The Impact of Rural Water Supply and Sanitation Programmes in Chivi District, Zimbabwe
Machiwana, Vimbayi R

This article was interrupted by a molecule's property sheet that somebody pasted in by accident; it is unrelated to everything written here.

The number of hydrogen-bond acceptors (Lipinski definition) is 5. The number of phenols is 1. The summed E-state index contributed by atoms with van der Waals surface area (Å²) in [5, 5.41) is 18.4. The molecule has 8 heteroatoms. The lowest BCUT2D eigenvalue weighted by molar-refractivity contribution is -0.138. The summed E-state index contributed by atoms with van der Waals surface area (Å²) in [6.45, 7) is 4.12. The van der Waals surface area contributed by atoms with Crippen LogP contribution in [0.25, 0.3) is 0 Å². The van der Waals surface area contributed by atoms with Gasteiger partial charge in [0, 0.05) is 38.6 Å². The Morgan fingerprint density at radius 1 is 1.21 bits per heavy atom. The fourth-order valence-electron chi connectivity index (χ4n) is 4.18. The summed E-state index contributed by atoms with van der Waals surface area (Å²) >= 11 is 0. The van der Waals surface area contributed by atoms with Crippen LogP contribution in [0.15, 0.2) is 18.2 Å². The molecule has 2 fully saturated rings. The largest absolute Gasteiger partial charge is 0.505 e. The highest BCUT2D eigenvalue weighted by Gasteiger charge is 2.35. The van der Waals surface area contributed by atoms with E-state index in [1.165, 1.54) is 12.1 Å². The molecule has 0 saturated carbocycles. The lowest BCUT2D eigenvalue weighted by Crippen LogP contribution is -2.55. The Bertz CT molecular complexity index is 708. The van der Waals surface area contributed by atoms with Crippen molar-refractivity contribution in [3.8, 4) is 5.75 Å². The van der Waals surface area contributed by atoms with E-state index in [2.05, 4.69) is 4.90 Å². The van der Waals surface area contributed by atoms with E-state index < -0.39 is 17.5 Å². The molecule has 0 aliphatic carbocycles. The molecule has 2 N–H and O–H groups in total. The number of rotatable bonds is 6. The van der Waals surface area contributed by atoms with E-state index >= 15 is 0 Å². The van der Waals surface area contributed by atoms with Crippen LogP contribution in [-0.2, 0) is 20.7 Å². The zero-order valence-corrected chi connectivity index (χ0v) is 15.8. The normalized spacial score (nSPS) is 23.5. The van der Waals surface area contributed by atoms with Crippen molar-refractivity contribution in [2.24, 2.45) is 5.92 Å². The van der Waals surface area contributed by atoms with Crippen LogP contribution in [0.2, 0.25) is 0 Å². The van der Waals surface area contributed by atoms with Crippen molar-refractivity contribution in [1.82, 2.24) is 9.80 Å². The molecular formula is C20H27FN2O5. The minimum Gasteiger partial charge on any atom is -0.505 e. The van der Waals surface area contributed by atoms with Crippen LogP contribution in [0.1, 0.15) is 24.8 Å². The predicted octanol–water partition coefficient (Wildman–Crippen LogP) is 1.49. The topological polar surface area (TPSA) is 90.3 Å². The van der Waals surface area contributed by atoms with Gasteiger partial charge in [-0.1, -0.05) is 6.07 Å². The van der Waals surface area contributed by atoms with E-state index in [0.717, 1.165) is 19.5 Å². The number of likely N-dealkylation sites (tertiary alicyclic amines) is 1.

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The effectiveness of development activities in water and other sectors can be improved through a broad-based analysis of livelihoods and the factors that influence them, including the wider ‘vulnerability context’ in which people live. It is also important to ascertain the role that water resources play in combination with other ‘assets’ to support economic and human activities. A research study was carried out between December 2009 and April 2010. Its aim was to assess the impact made by the water supply and sanitation programmes implemented by Zvishavane Water Project and World Vision Zimbabwe in Chivi District of Zimbabwe since 2005. Wards 7, 9 and 15 were studied. Ward 9 and 15 had water supply and sanitation programmes, while Ward 7 had no water supply and sanitation programme since the IRWSSP. This allowed comparison of livelihoods between the wards which had programmes and that which did not. The impact was assessed in terms of design, functionality, usage and livelihoods. The design, functionality and usage were assessed using design criteria obtained from literature, while the Sustainable Livelihoods Framework (SLF) was used to assess impact made on the livelihoods of the rural poor. The methods used to collect data were household survey, in which 90 households were interviewed per ward in the three wards. Focus group discussions with men, women, youths and water point committees in each ward were done as well as field visits and observations. Key informant interviews were done with staff from Agricultural Extension (AGRITEX), District Development Staff (DDF), Ministry of Health and the Rural District Council (RDC). Six school headmasters were interviewed to ascertain the impact made by the programmes and diarrheal and cholera disease prevalent records were obtained from three health centres. The results obtained show that Wards 9 and 15 had a better choice of water technologies (Elephant Pump and Windlass respectively and B-type bush pump for both), which were low cost and therefore better designs than Ward 7, which only had the B-type bush pump. Functionality and usage was high in the three wards. Impact has been made by water supply and sanitation programmes implemented by ZWP and WVZ in Ward 9 and 15 compared to Ward 7 which has not had a programme. The physical, natural and human capitals were more supported by water supply and sanitation programmes, than the social and financial capitals. It was concluded that the design of water and sanitation facilities influences functionality and use of the facilities. This subsequently affects the impact made by the facilities. The financial and social capitals are not rooted firmly in water supply and sanitation programmes, unlike the physical, natural and human capitals. The study therefore recommends that NGOs should implement, with support from Government, more of low cost technologies, which communities can look after using locally available materials as this will ensure sustainability and therefore sustained impact. Extensive geological surveys should be done before water point development to ensure that wells have a greater depth and therefore yield more. This will enable use of water for productive purposes which encourage continued functionality of water points, thereby ensuring sustainable impact.